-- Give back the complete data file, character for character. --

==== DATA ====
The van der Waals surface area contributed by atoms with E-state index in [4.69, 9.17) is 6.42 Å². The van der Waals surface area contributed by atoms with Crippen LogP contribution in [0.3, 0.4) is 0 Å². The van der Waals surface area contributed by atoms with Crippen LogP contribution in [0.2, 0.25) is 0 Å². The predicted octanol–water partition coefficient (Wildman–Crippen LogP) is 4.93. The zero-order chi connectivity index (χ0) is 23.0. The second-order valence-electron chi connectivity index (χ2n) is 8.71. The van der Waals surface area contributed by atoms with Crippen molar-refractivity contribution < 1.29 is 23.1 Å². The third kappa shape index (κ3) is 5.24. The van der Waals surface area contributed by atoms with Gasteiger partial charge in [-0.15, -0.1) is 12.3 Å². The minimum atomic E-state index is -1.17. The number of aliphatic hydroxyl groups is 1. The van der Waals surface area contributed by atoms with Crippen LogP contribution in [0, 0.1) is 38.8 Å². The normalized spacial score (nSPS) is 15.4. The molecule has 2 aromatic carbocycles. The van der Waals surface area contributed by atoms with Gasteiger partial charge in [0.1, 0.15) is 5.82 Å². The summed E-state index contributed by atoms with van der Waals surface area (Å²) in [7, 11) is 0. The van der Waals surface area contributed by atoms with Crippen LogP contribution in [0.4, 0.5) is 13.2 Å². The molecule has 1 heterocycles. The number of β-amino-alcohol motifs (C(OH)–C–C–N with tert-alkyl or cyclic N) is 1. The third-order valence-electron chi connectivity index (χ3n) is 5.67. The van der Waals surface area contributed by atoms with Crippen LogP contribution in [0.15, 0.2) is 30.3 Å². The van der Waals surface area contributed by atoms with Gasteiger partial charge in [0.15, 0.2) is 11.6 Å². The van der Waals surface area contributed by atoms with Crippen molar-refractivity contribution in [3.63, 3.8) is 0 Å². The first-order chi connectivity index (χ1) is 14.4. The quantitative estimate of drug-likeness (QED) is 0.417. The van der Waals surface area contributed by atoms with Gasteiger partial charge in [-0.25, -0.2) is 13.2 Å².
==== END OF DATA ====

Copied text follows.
The van der Waals surface area contributed by atoms with E-state index in [4.69, 9.17) is 6.42 Å². The van der Waals surface area contributed by atoms with Crippen LogP contribution in [0.3, 0.4) is 0 Å². The van der Waals surface area contributed by atoms with Crippen LogP contribution in [0.2, 0.25) is 0 Å². The predicted octanol–water partition coefficient (Wildman–Crippen LogP) is 4.93. The zero-order chi connectivity index (χ0) is 23.0. The second-order valence-electron chi connectivity index (χ2n) is 8.71. The van der Waals surface area contributed by atoms with Crippen molar-refractivity contribution < 1.29 is 23.1 Å². The third kappa shape index (κ3) is 5.24. The van der Waals surface area contributed by atoms with Gasteiger partial charge in [-0.15, -0.1) is 12.3 Å². The minimum atomic E-state index is -1.17. The number of aliphatic hydroxyl groups is 1. The van der Waals surface area contributed by atoms with Crippen LogP contribution in [0, 0.1) is 38.8 Å². The normalized spacial score (nSPS) is 15.4. The molecule has 2 aromatic carbocycles. The van der Waals surface area contributed by atoms with Gasteiger partial charge in [0.1, 0.15) is 5.82 Å². The summed E-state index contributed by atoms with van der Waals surface area (Å²) in [7, 11) is 0. The van der Waals surface area contributed by atoms with Crippen LogP contribution in [0.4, 0.5) is 13.2 Å². The molecule has 1 heterocycles. The number of β-amino-alcohol motifs (C(OH)–C–C–N with tert-alkyl or cyclic N) is 1. The third-order valence-electron chi connectivity index (χ3n) is 5.67. The van der Waals surface area contributed by atoms with Crippen LogP contribution in [0.15, 0.2) is 30.3 Å². The van der Waals surface area contributed by atoms with Gasteiger partial charge in [0.15, 0.2) is 11.6 Å². The van der Waals surface area contributed by atoms with Crippen molar-refractivity contribution in [3.63, 3.8) is 0 Å². The first-order chi connectivity index (χ1) is 14.4. The quantitative estimate of drug-likeness (QED) is 0.417. The van der Waals surface area contributed by atoms with Gasteiger partial charge in [-0.25, -0.2) is 13.2 Å².